In Bulgaria, the PR profession has a problem with its identity for many reasons. Furthermore, there isn’t an appropriate expression that names the profession in Bulgarian. Apeiron Academy intends to provoke a discussion among practitioners with the question: what is the most appropriate definition what the PR/communication specialist is doing today. What is the situation in UK regarding this issue?

This is regularly discussed with options from reputation management, to corporate communications being suggested as alternatives. I like the term ‘public relations’ as it sums up the key role practitioners can play - helping their organizations to build relationships with key publics (that is those who affect or who are affected by the organization’s actions in achieving its aims). One of the issues in trying to change the name as a result of existing poor practice is that unless the reality changes, whatever alternate name is chosen it soon will attract that bad image again. I believe those who are not professionals or who focus primarily on spin, propaganda or chasing publicity should be called publicists or press agents.    

You are dedicating much of your time on managing public communications of the Motor Industry in the UK. What professional insights does this industry have to share with the other PR world?

Motor industry PR practitioners in the UK are highly respected for their media relations activities as there is a real understanding of what journalists need to do their job. Obviously the current economic situation has made it very difficult for the PR practitioners in industry. Budgets have been cut - but this has been viewed as an opportunity to reduce some of the unnecessary aspects - such as sending journalists around the world, accomodating them in top hotels to drive a new car for just a few hours. At the same time, the economy has heightened awareness of the need to invest in alternative technologies and so environmental communications and social responsibility continue to be important aspects of PR in the industry.  This reminds us that even when times are tough, you cannot compromise on recognizing and planning for the future needs of the business and society. Finally, I would point out how well the practitioners have coped with crisis management - particularly in a world where decisions made by parent companies in Japan or the US are instantly reported online. The need to communicate professionally, often when you aren’t even sure of your own job security, shows the real professionalism of a PR practitioner.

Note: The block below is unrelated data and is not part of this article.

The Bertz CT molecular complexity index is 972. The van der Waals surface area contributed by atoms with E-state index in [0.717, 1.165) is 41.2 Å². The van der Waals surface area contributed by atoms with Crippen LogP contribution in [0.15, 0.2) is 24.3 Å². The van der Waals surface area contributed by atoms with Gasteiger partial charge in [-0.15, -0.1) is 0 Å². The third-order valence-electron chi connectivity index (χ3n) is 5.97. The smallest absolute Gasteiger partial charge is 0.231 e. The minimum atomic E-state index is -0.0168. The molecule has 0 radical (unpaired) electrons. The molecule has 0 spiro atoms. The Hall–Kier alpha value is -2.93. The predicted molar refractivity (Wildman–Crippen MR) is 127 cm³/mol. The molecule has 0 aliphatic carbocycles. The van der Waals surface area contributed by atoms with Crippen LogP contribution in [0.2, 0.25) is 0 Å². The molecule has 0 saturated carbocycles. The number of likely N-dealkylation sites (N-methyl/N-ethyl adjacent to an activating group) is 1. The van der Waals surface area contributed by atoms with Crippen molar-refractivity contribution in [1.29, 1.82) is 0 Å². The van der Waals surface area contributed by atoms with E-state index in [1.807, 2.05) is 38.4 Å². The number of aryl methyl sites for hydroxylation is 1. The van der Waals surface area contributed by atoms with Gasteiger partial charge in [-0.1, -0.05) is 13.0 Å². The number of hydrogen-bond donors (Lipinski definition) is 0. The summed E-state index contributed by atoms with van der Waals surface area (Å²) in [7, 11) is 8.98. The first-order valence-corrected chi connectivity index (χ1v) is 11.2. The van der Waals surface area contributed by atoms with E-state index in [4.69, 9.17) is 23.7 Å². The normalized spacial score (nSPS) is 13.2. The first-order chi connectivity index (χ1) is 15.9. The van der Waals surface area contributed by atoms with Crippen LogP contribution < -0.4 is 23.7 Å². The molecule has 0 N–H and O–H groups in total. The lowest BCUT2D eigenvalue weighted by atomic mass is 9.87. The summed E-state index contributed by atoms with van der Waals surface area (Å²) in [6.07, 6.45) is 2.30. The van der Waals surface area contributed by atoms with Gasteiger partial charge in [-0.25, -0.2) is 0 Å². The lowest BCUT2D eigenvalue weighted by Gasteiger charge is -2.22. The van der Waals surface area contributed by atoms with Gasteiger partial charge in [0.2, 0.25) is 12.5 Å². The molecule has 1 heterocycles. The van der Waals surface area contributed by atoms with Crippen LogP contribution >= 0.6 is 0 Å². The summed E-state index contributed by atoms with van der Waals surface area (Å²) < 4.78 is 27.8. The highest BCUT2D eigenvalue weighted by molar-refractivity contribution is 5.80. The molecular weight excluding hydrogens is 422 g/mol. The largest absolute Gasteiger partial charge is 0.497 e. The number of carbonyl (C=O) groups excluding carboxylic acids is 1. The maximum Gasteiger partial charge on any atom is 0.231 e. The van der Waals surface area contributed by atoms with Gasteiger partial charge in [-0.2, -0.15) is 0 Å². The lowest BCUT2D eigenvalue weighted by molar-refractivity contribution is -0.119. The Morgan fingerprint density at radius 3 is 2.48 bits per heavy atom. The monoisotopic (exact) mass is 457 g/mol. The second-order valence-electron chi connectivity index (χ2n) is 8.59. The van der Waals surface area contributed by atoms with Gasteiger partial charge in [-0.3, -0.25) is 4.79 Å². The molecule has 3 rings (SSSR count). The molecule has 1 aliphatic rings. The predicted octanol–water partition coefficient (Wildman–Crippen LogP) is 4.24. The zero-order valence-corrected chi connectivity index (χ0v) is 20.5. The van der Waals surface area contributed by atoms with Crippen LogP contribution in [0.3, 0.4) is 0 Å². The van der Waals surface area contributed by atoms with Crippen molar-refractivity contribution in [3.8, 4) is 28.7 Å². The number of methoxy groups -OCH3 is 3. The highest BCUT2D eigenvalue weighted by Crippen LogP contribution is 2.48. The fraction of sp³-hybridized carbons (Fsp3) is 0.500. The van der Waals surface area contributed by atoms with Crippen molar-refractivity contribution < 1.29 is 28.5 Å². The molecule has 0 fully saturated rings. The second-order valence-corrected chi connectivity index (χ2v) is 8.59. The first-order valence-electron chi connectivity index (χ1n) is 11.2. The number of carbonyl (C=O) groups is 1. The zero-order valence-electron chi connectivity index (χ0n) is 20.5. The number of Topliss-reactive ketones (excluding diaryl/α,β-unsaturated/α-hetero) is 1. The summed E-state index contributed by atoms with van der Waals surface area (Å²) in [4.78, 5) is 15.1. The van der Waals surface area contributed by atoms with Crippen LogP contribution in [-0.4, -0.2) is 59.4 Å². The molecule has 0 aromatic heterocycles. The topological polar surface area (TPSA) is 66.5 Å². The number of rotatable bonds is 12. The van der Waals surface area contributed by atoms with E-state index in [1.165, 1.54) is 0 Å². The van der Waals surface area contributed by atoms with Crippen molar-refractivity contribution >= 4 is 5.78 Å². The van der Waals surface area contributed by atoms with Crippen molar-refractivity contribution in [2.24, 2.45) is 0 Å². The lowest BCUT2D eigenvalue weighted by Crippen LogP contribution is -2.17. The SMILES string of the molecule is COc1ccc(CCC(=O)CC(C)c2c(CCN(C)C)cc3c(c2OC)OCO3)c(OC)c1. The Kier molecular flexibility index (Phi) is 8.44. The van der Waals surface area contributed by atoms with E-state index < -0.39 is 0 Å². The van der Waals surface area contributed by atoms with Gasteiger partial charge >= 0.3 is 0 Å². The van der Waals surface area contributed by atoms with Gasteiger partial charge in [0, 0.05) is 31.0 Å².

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 * Heather Yaxley is a PR specialist from UK with great practical and theoretical experience. She teaches the qualification programs of CIPR at Apeiron Academy, Accredited centre of CIPR in Bulgaria. You can learn more about her here.